20 May 2013

Yahoo! buys Tumblr in bid to recapture some cool

It is young, hip and has more than 100 million users around the world. Now Yahoo! has agreed a $1bn dollar deal to buy Tumblr – will it recapture its long lost cool?

Yahoo and Tumblr logos (getty)

Yahoo’s! board met on Sunday and approved the all-cash deal to buy one of the fastest growing social media sites on the web: an official announcement will be livestreamed from New York as soon as Monday afternoon.

The acquisition is the work of Yahoo! CEO Marissa Mayer, the hot-shot Google executive who was appointed 10 months ago to turn the company’s fortunes around. So far her purchasing deals have been small scale, based on technology and talent. This is in a whole different league.

Ms Mayer’s hope is that Tumblr could give Yahoo that credibility and relevence it so desperately needs – without alienating the Tumblr community, which has already begun expressing alarm about the tie-up.

The story of Tumblr is almost one of overnight success: founded just over five years ago by the then 21 year old David Karp, from his apartment in New York. Its growth was astonishing, from a handful of users to more than 117 million around the world, according to the most recent estimate by comScore.

It is easy to use: anyone can set up a blog and post copy and photographs within minutes. It hosts a powerful search engine for similar content and internal sharing has mushroomed, with more than 12 billion page views last month alone.

Before Marissa Mayer, Yahoo was the place where great startups went to die. Christina Warren, Mashable

Unlike Yahoo!, it is highly popular among younger people, especially teenagers: it is currently the 24th most popular site in the United States. Even the White House wants to be part of it. As for Karp, he is generally hailed as one of the brightest, most visionary thinkers in the internet world.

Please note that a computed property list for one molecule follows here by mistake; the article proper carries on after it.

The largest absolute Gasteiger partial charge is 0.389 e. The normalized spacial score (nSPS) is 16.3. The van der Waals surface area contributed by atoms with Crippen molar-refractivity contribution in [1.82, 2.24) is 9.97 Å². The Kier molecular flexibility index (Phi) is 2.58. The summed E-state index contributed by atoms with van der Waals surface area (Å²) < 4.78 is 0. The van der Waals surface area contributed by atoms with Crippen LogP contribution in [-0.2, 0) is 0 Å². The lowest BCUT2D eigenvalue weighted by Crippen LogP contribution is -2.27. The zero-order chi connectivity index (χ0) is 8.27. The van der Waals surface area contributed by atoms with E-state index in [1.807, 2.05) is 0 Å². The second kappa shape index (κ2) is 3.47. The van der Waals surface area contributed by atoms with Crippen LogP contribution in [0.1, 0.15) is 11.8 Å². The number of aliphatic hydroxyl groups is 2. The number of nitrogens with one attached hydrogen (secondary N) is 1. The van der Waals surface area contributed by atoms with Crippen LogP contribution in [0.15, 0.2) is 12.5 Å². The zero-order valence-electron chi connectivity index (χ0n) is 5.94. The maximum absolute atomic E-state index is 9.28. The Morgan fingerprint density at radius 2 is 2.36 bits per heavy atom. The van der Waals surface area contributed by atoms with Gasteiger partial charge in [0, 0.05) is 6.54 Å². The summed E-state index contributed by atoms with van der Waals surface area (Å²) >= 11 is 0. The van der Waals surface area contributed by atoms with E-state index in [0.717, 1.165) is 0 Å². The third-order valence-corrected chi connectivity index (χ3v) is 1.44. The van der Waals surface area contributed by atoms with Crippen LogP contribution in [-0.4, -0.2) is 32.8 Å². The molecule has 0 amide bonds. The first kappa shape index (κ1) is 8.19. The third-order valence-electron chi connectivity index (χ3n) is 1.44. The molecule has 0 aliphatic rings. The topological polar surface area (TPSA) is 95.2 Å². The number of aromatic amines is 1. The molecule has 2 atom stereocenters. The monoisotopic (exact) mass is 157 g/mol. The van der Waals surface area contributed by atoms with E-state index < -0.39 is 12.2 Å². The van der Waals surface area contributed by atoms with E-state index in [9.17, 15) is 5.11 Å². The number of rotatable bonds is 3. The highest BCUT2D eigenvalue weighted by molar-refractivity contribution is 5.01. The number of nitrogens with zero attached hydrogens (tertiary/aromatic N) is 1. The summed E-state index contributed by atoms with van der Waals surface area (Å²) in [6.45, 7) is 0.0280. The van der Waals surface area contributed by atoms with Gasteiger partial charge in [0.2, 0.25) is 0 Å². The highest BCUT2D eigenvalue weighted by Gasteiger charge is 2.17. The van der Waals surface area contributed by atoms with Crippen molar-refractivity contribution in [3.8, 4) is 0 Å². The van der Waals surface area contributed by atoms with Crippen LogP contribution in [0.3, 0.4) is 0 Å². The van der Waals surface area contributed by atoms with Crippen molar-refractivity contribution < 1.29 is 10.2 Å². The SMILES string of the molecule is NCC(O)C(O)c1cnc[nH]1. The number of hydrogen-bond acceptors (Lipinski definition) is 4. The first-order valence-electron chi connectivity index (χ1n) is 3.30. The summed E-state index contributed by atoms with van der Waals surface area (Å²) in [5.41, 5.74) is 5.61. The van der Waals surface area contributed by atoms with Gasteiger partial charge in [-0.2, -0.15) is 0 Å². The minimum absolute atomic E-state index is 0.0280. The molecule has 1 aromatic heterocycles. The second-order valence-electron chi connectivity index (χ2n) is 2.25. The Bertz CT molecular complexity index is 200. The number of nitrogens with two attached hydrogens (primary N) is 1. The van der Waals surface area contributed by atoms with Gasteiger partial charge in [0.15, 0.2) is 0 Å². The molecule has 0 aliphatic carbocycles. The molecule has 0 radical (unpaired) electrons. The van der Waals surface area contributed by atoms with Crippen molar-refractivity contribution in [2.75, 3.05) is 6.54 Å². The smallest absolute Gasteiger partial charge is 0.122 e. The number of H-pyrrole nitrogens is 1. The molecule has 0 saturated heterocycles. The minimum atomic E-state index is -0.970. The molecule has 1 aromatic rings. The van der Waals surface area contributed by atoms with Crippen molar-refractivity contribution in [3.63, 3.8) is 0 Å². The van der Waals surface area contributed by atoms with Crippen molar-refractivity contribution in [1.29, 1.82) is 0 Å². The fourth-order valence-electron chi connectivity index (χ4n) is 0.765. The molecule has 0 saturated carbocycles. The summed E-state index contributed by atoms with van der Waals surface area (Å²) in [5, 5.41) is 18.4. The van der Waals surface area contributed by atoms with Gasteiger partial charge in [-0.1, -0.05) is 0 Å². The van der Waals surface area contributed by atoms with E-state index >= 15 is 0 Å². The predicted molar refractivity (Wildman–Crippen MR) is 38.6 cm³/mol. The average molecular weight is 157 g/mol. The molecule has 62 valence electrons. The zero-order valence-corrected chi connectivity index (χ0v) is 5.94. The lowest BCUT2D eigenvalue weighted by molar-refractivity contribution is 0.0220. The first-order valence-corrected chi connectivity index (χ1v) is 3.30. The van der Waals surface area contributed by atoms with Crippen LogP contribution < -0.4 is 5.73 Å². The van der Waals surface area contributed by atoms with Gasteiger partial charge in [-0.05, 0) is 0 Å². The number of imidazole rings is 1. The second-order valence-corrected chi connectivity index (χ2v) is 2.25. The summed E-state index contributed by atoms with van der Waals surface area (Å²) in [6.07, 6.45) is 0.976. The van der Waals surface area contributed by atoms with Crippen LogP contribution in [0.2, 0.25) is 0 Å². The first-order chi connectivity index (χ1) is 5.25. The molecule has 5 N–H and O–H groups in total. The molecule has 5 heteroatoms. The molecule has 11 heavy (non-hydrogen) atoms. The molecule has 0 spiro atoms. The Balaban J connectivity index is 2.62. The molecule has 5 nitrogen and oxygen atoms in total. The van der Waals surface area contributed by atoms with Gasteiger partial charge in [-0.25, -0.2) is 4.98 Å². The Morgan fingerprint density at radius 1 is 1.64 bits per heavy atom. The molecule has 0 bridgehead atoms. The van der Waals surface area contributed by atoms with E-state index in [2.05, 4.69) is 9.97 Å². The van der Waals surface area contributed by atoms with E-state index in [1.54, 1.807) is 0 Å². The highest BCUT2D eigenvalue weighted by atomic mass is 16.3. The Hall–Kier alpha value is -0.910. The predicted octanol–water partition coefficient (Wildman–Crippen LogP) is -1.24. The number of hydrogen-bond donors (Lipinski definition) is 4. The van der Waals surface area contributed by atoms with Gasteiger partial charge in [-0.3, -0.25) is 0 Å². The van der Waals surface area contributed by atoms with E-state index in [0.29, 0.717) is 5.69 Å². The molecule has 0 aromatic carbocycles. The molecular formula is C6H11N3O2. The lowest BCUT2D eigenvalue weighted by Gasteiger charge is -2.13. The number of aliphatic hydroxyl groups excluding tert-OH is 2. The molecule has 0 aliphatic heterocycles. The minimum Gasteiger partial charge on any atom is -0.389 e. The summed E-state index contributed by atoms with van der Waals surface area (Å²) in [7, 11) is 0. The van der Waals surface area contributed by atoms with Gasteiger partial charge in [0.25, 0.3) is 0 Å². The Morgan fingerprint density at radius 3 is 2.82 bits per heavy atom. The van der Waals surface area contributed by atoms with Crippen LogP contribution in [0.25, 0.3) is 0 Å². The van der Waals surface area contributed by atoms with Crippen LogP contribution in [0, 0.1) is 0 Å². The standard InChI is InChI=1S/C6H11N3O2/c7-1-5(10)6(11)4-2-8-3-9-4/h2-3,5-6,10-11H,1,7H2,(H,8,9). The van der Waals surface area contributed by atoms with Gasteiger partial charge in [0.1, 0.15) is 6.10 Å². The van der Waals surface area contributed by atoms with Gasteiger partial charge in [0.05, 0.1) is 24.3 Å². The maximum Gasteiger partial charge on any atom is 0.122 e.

What it lacks, however, is money. It generates little income of its own, and Karp has repeatedly insisted that he is “pretty opposed to advertising”. Last year it made just $13m, despite its huge database of personal information about users, and its capacity to turn content viral.

Yahoo! badly needs a new source of advertising: as the Wall Street Journal points out, it has been spending far more than it gets in. But will this deal prove the clincher?

Yahoo’s! own track record is hardly stellar: its earlier purchases of sites like Geocities and Flickr have not exactly gone well. As Mashable’s Christina Warren put it: “Before Marissa Mayer, Yahoo! was the place great startups went to die.”

Yet now, the sheer size of this acquisition – more than $1bn – is on a par with recent big-ticket deals. Google splashed out $1.65bn for YouTube, while Facebook splurged $1bn on Instagram.

But if the young, hip Tumblr community is freaked out by the possibility of advertising emblazoned all over their blogs, they could take heart. Karp’s buyout deal will leave him in place for at least the next four years: his still, his passion, and his engagement should continue to shape the company’s future.

Instagram users were mollified when Facebook allowed the old team to carry on running things independently, while there are no advertisements on Instagram to alienate snap-happy hipsters. An example, perhaps, to follow.

Marissa Mayer has a plan for Yahoo!: new talent, a new culture, a new community. And she is willing to bet $1bn on her strategy for success.

Felicity Spector writes about US affairs for Channel 4 News